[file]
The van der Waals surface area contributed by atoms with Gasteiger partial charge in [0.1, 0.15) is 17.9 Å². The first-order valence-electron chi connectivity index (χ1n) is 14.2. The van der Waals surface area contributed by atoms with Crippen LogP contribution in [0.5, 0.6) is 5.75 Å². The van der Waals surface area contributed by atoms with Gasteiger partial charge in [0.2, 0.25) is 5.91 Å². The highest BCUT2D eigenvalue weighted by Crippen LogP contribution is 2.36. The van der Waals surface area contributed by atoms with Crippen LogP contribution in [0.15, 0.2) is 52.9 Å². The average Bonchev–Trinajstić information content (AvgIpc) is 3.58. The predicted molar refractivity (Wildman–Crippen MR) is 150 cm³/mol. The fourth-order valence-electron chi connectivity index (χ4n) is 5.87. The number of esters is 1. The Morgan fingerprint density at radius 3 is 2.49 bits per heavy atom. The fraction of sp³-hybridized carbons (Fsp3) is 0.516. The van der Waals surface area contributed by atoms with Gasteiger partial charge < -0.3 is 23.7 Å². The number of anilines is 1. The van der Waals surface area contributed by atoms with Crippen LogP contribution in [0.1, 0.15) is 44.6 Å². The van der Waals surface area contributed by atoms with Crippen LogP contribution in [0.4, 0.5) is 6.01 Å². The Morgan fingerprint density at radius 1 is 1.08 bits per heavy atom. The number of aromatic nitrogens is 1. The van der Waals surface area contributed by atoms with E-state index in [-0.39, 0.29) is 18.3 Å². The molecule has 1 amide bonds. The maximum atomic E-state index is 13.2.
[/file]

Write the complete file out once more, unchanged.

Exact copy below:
The van der Waals surface area contributed by atoms with Gasteiger partial charge in [0.1, 0.15) is 17.9 Å². The first-order valence-electron chi connectivity index (χ1n) is 14.2. The van der Waals surface area contributed by atoms with Crippen LogP contribution in [0.5, 0.6) is 5.75 Å². The van der Waals surface area contributed by atoms with Gasteiger partial charge in [0.2, 0.25) is 5.91 Å². The highest BCUT2D eigenvalue weighted by Crippen LogP contribution is 2.36. The van der Waals surface area contributed by atoms with Crippen LogP contribution in [0.15, 0.2) is 52.9 Å². The average Bonchev–Trinajstić information content (AvgIpc) is 3.58. The predicted molar refractivity (Wildman–Crippen MR) is 150 cm³/mol. The fourth-order valence-electron chi connectivity index (χ4n) is 5.87. The number of esters is 1. The Morgan fingerprint density at radius 3 is 2.49 bits per heavy atom. The fraction of sp³-hybridized carbons (Fsp3) is 0.516. The van der Waals surface area contributed by atoms with Gasteiger partial charge < -0.3 is 23.7 Å². The number of anilines is 1. The van der Waals surface area contributed by atoms with Crippen LogP contribution in [0.1, 0.15) is 44.6 Å². The van der Waals surface area contributed by atoms with Crippen LogP contribution in [0.4, 0.5) is 6.01 Å². The Morgan fingerprint density at radius 1 is 1.08 bits per heavy atom. The number of aromatic nitrogens is 1. The van der Waals surface area contributed by atoms with E-state index in [-0.39, 0.29) is 18.3 Å². The molecule has 1 amide bonds. The maximum atomic E-state index is 13.2.